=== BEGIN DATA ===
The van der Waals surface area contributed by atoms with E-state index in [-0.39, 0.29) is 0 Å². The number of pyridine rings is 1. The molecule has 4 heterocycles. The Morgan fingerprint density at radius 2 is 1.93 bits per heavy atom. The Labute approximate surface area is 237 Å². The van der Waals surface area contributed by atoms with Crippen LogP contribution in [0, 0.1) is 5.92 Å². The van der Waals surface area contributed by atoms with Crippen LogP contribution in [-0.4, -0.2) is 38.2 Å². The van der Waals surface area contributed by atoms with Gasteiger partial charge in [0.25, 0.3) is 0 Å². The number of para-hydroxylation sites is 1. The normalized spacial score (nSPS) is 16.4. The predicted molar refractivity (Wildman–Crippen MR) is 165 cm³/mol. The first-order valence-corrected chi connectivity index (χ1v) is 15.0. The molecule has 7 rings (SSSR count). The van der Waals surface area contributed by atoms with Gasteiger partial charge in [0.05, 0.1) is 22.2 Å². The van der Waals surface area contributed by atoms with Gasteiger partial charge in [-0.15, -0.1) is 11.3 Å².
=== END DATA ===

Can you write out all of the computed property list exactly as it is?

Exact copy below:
The van der Waals surface area contributed by atoms with E-state index in [-0.39, 0.29) is 0 Å². The number of pyridine rings is 1. The molecule has 4 heterocycles. The Morgan fingerprint density at radius 2 is 1.93 bits per heavy atom. The Labute approximate surface area is 237 Å². The van der Waals surface area contributed by atoms with Crippen LogP contribution in [0, 0.1) is 5.92 Å². The van der Waals surface area contributed by atoms with Crippen LogP contribution in [-0.4, -0.2) is 38.2 Å². The van der Waals surface area contributed by atoms with Gasteiger partial charge in [0.25, 0.3) is 0 Å². The number of para-hydroxylation sites is 1. The normalized spacial score (nSPS) is 16.4. The predicted molar refractivity (Wildman–Crippen MR) is 165 cm³/mol. The first-order valence-corrected chi connectivity index (χ1v) is 15.0. The molecule has 7 rings (SSSR count). The van der Waals surface area contributed by atoms with Gasteiger partial charge in [0.05, 0.1) is 22.2 Å². The van der Waals surface area contributed by atoms with Gasteiger partial charge in [-0.15, -0.1) is 11.3 Å².